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d

Medullary

cavity

Ruffled

border

Osteoclast

Matrix

Osteoclast: Multinucleate

cell that secretes acids and

enzymes to dissolve bone

matrix

 

 

 

 

 

 

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6-4 Compact Bone and Spongy Bone

Osteon—functional unit of compact bone

Central canal contains blood vessel(s)

Perforating canals

Perpendicular to surface of bone

Carry blood vessels into deep bone and marrow

Lamellae—layers of bone matrix

Concentric lamellae surround central canal

Interstitial lamellae fill spaces between osteons

Circumferential lamellae are at outer and inner bone surfaces

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Figure 6–6 Osteons of Compact Bone.

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Osteon

Lacunae

Central canal

Lamellae

Osteons

SEM × 182

 

 

 

 

 

 

 

 

 

 

 

 

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Figure 6–7a The Structure of Compact Bone.

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Venule

Capillary

Periosteum

Concentric

lamellae

Interstitial

lamellae

Circumferential

lamellae

Osteons

Perforating fibers

Endosteum

Central

canal

Concentric

lamellae

Trabeculae of

spongy bone

(see Figure 6–8)

The organization of osteons

and lamellae in compact bone

Perforating

canal

Central

canal

Arteriole

 

a

 

 

 

 

 

 

 

 

 

 

 

 

 

 

 

 

 

 

 

 

 

 

 

 

 

 

 

 

 

 

 

 

 

 

 

 

 

 

 

 

 

 

 

 

 

 

 

 

 

 

 

 

 

Vein

Artery

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Figure 6–7b The Structure of Compact Bone.

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Collagen

fiber

orientation

The orientation of collagen

fibers in adjacent lamellae

of an osteon

 

b

 

43

6-4 Compact Bone and Spongy Bone

Spongy bone lacks osteons

Matrix forms an open network of trabeculae

Lacks capillaries and venules

Red bone marrow fills spaces between trabeculae

Forms blood cells

Contains blood vessels that supply nutrients to osteocytes by diffusion

Yellow bone marrow

Found in other sites of spongy bone

Stores fat

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Figure 6–8 The Structure of Spongy Bone.

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Trabeculae of

spongy bone

Canaliculi

opening

on surface

Lamellae

Endosteum

 

 

 

 

 

 

 

 

 

 

 

 

 

 

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6-4 Compact Bone and Spongy Bone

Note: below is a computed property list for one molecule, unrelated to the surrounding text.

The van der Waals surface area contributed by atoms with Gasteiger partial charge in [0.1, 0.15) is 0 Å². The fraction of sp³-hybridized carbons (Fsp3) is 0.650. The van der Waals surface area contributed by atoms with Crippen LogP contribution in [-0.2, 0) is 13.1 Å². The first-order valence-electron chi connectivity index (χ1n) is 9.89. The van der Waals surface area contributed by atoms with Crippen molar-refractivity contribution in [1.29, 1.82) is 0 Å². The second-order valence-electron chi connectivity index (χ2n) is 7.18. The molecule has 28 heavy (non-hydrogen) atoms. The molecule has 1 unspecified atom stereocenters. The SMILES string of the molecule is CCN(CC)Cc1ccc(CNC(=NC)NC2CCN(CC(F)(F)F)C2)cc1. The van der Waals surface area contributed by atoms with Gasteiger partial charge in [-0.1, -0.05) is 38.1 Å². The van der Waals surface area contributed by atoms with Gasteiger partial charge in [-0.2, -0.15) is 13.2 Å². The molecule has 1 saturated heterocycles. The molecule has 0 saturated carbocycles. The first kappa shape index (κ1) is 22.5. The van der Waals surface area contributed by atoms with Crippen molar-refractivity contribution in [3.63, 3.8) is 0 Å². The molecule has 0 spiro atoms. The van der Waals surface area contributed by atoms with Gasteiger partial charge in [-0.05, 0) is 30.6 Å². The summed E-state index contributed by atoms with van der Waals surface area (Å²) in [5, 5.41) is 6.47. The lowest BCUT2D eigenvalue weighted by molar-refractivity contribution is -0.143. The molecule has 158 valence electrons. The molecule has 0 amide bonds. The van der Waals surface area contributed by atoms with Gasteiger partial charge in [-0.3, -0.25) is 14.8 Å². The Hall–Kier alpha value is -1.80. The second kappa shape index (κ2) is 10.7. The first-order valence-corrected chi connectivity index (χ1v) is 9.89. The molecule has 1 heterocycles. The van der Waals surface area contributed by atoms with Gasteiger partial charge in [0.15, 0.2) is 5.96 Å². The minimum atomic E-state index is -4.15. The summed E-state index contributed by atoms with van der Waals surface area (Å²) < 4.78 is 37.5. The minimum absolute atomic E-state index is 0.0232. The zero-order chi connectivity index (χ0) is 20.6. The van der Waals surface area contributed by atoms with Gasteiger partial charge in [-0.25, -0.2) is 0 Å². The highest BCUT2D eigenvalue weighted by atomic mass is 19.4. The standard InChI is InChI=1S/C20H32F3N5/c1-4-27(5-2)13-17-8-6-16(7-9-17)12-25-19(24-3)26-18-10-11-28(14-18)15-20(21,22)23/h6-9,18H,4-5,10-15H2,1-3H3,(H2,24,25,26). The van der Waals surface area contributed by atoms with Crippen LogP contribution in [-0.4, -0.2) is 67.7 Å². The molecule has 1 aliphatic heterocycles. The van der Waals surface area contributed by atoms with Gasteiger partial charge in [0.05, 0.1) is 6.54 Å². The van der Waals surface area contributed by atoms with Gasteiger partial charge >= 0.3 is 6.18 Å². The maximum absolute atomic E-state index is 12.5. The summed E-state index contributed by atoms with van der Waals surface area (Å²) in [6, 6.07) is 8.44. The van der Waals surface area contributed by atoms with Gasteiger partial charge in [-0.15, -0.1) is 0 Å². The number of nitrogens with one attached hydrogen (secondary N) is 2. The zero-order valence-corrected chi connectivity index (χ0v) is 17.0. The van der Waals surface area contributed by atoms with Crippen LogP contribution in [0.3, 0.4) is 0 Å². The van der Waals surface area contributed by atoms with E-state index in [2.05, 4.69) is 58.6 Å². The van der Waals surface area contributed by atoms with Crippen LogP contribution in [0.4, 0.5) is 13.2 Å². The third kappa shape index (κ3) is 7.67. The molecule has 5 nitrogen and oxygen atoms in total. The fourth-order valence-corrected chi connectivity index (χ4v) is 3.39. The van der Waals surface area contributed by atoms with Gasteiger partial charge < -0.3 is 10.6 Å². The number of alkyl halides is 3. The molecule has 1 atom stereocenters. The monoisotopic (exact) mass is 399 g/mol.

Weight-bearing bones

Trabeculae in epiphysis of femur transfer forces from pelvis to compact bone of femoral shaft

Medial side of shaft compresses

Causing tension on the lateral side

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© 2018 Pearson Education, Inc.

 

Figure 6–9 The Distribution of Forces on a Long Bone.

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Body weight (applied force)

Tension on lateral

side of shaft

Compression on

medial side of shaft

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The femur, or thigh bone, has a diaphysis (shaft) with walls of compact bone and epiphyses filled with spongy bone. The body weight is transferred to the femur at the hip joint. Because the hip joint is off center relative to the axis of the shaft, the body weight is distributed along the bone in a way that compresses the medial (inner) portion of the shaft and stretches the lateral (outer) portion.

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6-4 Compact Bone and Spongy Bone

Periosteum—membrane that covers outside of bones

Except within joint cavities

Outer, fibrous layer and inner, cellular layer

Fibers are interwoven with those of tendons

Perforating fibers—fibers that become incorporated into bone tissue

Increase strength of attachments

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6-4 Compact Bone and Spongy Bone

Functions of periosteum

Isolates bone from surrounding tissues

Provides a route for blood vessels and nerves

Participates in bone growth and repair

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Figure 6–10a The Periosteum and Endosteum.

© 2018 Pearson Education, Inc.

 

a

Circumferential

lamellae

Periosteum

Fibrous layer

Cellular layer

Canaliculi

Osteocyte

in lacuna

Perforating

fibers

The periosteum contains outer (fibrous) and

inner (cellular) layers. Collagen fibers of the

periosteum are continuous with those of the

bone, adjacent joint capsules, and attached

tendons and ligaments.

 

 

 

 

 

 

 

 

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6-4 Compact Bone and Spongy Bone

Endosteum—incomplete cellular layer that lines medullary cavity

Active during bone growth, repair, and remodeling

Covers trabeculae of spongy bone

Lines central canals of compact bone

Consists of flattened layer of osteogenic cells